, who besides indulge them in their taste for mystery, that any such attempt would likely be imputed to a want of zeal reply; that 'the common and straight forward duties of life were what every body knew, and what signified it to be continually telling them what was so easily understood ;-that to them belonged the mysteries of the kingdom, and if their min isters' did not think fit to dwell on such subjects in their dis courses, there was no harm in their attending to the pious and edifying conversation of those who did.”
“ This propensity of the people for mystery, or things be yond their comprehension, in preference to the plain, sober
, and wholesome dictates of our holy religion," "replied M. DIEANWELL, “is very unaccountable; òut it is far from be ing new, or we would not have read in the Acts of the Apostles of the multitude who gave heed to Simon the sorer
or heard so much about Antony the monk, and Simeon
eligious man who lived in a pillar! as we learn from the histoles of Socrates Scholasticus and Evagrius Scholasticus.” “I do not pretend to be much versed in ecclesiastical his.
rejoined I; “but in our own days we have witnessed he success of Mrs. BUCHAN over the minds of the people, chile her short delusion lasted, and the promptitude which ome evinced to believe in the vagaries of BROTHERS the prohet; and, I am apt to suspect, that so far is this itching after aystery from being eradicated, that, were Simon Frisk to ake up his abode like DIOGENES the Cynic in a tub, and laced in some conspicuous situation, cry out for a few pence s he gave utterance to his ravings in behalf of the necessity f such a mode of mortification and penance, according to the omplexion of the times, he would neither want sustenance nor onverts*.”
“ This is a mournful picture of human nature, indeed," reslied Mr MEANWELI., * and sorry I am to observe that it is o fully confirmed by facts, ancient and modern. That such should have been the state of the world before the Sun of Rightousness arose to diffuse his glorious rays of light and knowledge, or at the time when they were eclipsed by the dark ages of monkish superstition, is not so much to be wondered at, but that this shculd be matter of complaint in the nineteenth century, and in a land of science and philosophy, is surprising indeed, and I am perfectly at a loss how to account for it.”
“ It can only be accounted for,” replied I, on the princi. ple already noticed, that THE PRESS may be converted either to a good or a bad purpose, and the lamentable consideration that well meaning parents are too apt to be misled in the education of their children by the artifices of men who love darkness rather than light, either to suit their grovelling appetites, or because their deeds are evil. From this singk consideration, you may easily account for the slow progress of Truth, and the tardy improvement of human intellect, that the press affords the ready means of obscuring as well as ens lightening the world, and that a greater number of writers have been found willing to flatter the prejudices, and enslave the minds of their contemporaries, than to do away the one, and liberate the other.”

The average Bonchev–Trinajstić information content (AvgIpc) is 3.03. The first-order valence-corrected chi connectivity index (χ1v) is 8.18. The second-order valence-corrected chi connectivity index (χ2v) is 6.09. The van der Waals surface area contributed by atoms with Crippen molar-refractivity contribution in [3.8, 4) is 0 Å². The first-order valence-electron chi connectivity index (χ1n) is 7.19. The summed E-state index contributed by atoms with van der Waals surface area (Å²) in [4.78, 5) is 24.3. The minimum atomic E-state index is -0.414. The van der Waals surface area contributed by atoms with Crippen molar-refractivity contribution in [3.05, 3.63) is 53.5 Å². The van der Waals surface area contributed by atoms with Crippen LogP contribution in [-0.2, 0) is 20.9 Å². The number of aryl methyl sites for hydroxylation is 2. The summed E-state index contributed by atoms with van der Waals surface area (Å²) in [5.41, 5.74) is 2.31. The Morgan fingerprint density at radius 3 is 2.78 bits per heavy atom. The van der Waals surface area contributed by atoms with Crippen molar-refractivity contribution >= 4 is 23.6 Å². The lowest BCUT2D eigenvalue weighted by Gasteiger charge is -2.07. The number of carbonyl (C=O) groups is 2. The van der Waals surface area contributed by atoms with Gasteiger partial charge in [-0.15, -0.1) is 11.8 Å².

* Should any of our readers think the OBSERVANT PEDESTRIAN goes too far in this assertion, we would refer them to the success of JOANNA SOUTHCOTT, who, it appears, by her gifts and her offerings, neither wants the means of carrying on her delusions (mental we would charitably hope on her part) nor converts to her doctrine, even among the great!--And, if we 'may venture to make any allusion to the fooleries of a neighbouring nation, in return for the ridicule the Journal de Paris is pleased to bestow on the Gobes Mouches of England, for their kind attentions to "this young lady, seventy years of age," as they think proper to style her, we would refer the Editor of that paper to the blasphemous farce lately exhibited at Nismes ; not by a distempered old woman, as our JOANNA undoubtedly is, but by a minister at the head of his flock, attempting to bribe the ALMIGHTY to give the French nation a living child by the promise of a silver baby! These Gobes Mouches had much need indeed to read the Book of Nature,' in order to form more just and rational ideas of the Supreme Being